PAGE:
YEAR ENDED 31 MARCH 2018

Acquisitions

The Group acquired 60% of Round Room Entertainment, LLC on 31 January 2018 for a consideration of £0.5 million. No acquired intangibles were identified on the acquisition.

Settlement of contingent consideration

During the year, contingent consideration payable relating to the prior year acquisition of Renegade Entertainment, LLC was settled by issuing 778,516 shares in Entertainment One Ltd. amounting to £1.8 million and a cash payment of £2.7 million. A payment of £0.5 million was also made in part settlement of contingent consideration payable relating to the prior year acquisition of Dualtone Music group. See Note 21 for details on movements in contingent consideration payable in the year ended 31 March 2018.

Transactions with equity holders

On 2 March 2018, the Group acquired the remaining 49% in The Mark Gordon Company ("MGC") for a total consideration of £146.5 million settled by a cash payment of £114.8 million and by issuing 10,826,566 shares in Entertainment One Ltd. amounting to £31.7 million. In addition, the seller will be entitled to a maximum aggregate amount of £26.6 million (US$37.5 million) in respect of its pro-rata share of certain pre-acquisition contingent receipts, if actually received by MGC.

The carrying value of the non-controlling interest in MGC on 2 March 2018 £37.0 million was de-recognised, contingent consideration of £1.1 million was recognised and transaction costs of £0.7 million were recorded and the difference of £111.3 million has been recognised as a charge to the Group's retained earnings.

28. FINANCIAL RISK MANAGEMENT

The Group's overall risk management programme seeks to minimise potential adverse effects on its financial performance and focuses on mitigation of the unpredictability of financial markets as they affect the Group.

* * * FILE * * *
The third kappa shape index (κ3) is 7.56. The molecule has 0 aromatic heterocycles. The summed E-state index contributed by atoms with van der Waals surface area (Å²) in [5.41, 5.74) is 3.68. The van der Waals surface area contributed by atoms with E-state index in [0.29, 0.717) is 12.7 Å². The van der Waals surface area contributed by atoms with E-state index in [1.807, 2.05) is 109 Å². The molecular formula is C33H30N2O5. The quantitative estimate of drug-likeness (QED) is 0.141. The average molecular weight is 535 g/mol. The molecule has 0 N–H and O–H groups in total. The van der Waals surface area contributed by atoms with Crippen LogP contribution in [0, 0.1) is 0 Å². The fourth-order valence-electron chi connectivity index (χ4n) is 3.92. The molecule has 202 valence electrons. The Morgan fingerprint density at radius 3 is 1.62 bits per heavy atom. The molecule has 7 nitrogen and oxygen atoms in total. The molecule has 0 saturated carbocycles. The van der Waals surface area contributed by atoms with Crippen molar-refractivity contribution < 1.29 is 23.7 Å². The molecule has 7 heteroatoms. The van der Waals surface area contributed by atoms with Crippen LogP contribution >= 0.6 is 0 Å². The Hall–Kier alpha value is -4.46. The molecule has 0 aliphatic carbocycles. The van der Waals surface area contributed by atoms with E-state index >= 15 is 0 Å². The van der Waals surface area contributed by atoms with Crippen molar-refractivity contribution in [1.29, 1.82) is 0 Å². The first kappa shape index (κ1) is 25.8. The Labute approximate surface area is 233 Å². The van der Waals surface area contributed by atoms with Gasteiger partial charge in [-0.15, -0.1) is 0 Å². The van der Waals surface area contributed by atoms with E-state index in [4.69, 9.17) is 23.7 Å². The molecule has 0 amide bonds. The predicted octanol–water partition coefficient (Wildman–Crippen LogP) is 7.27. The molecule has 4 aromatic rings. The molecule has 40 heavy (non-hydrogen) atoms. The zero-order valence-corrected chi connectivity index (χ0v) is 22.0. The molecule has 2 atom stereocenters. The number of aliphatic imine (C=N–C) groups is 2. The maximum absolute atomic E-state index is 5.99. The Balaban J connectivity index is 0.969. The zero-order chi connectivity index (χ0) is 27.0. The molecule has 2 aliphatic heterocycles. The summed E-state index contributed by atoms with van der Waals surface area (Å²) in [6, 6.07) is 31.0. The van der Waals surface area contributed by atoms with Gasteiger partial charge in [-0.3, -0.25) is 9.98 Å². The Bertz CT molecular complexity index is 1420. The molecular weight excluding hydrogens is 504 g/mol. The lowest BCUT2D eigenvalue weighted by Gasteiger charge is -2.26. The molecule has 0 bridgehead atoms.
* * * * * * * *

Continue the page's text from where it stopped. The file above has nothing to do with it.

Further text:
The Group's activities expose it to certain financial risks including interest rate risk, foreign currency risk, credit risk and liquidity risk. These risks are managed by the Chief Financial Officer under policies approved by the Board, which are summarised below.

INTEREST RATE RISK MANAGEMENT

When the Group is exposed to fluctuating interest rates the Group considers whether to fix portions of debt using interest rate swaps, in order to optimise net finance costs and reduce excessive volatility in reported earnings. Requirements for interest rate hedging activities are monitored on a regular basis.

Interest rate sensitivity

The Group holds £355.0 million in aggregate principal amount of 6.875% senior secured notes (Notes), due December 2022, and a super senior revolving credit facility (RCF), which matures in December 2023.

At 31 March 2019, the Group's fixed rate debt represented 89% of total gross debt (2018: 93%). Consequently, a 1% movement in interest rates on floating rate debt would impact the 2019 post-tax profit for the year by less than £0.4 million (2018: £0.3 million).